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Pharmacist Bandal Shakeel with oxycodone prescriptions at University of Washington's medical center in Seattle, Jan. 25, 2012. (STUART ISETT/NYT)
Pharmacist Bandal Shakeel with oxycodone prescriptions at University of Washington's medical center in Seattle, Jan. 25, 2012. (STUART ISETT/NYT)

Globe E ditorial

Chronic pain patients overlooked in debate about OxyContin abuse Add to ...

Chronic pain isn’t as compelling as heart disease and cancer. To be a pain patient, in some cases, is to be viewed as an aspiring junkie. Pain has not been recognized with sufficient seriousness.

That is due, in part, to abuse of OxyContin, a powerful painkiller that disappeared from Canada on March 1 and was replaced with a chemically identical but tampering-resistant version called OxyNEO.

Drug users crushed and snorted OxyContin, dubbing it “hillbilly heroin.” Annual prescriptions for oxycodone (the generic name for OxyContin/OxyNEO) increased nearly 80-fold since the drug was introduced in 2000, suggesting too many were taking it for too long. Last year, 1.6 million prescriptions were filled.

Though governments moved to slow the prescriptions, reducing the cost to drug plans, they may have unwittingly exacerbated the problems of an estimated seven million serious chronic-pain sufferers across Canada.

Many pain patients have trouble finding doctors to accept them in their practice; as with many others who have chronic ailments, their medical issues take more time and energy than most. They are sometimes seen as potential drug abusers.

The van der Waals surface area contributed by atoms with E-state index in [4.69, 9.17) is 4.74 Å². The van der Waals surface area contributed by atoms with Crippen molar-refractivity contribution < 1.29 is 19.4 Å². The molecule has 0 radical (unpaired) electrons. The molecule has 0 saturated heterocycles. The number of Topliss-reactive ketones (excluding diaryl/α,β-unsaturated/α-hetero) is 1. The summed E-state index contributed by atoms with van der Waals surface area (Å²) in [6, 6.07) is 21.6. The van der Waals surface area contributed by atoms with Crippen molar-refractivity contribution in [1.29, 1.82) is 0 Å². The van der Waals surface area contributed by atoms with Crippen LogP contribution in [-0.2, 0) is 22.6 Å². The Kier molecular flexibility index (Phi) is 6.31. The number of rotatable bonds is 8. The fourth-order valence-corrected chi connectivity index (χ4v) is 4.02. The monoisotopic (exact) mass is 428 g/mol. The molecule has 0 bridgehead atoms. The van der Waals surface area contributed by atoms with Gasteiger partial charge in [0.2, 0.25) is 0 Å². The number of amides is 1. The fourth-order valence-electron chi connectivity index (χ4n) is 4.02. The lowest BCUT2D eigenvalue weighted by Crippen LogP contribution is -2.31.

Getting rid of OxyContin doesn’t end the problem. Other pain medications aren’t necessarily benign. The journal Pediatrics last week revealed that children – two Canadians and one American – died after being prescribed codeine-based painkillers after surgery. They overdosed on morphine due to a common genetic trait that leads some to metabolize codeine ultra-rapidly, so that it reaches toxic levels – which suggests that health providers need more education on pain prescribing.

The reality is that pain medications are useful only a third of the time. Thoughtful clinicians such as John Clark, professor of anesthesia at Dalhousie University in Halifax, recognize patients need other treatments and techniques including physiotherapy and group programs.

Dr. Clark wants to see a national pain strategy that, among other things, would encourage more research and help ensure health professionals have more training in pain management, are aware of alternative treatment options and allow patients equal access to care.

As he put it after meeting The Globe’s editorial board last week: “We need to get pain on the map.”

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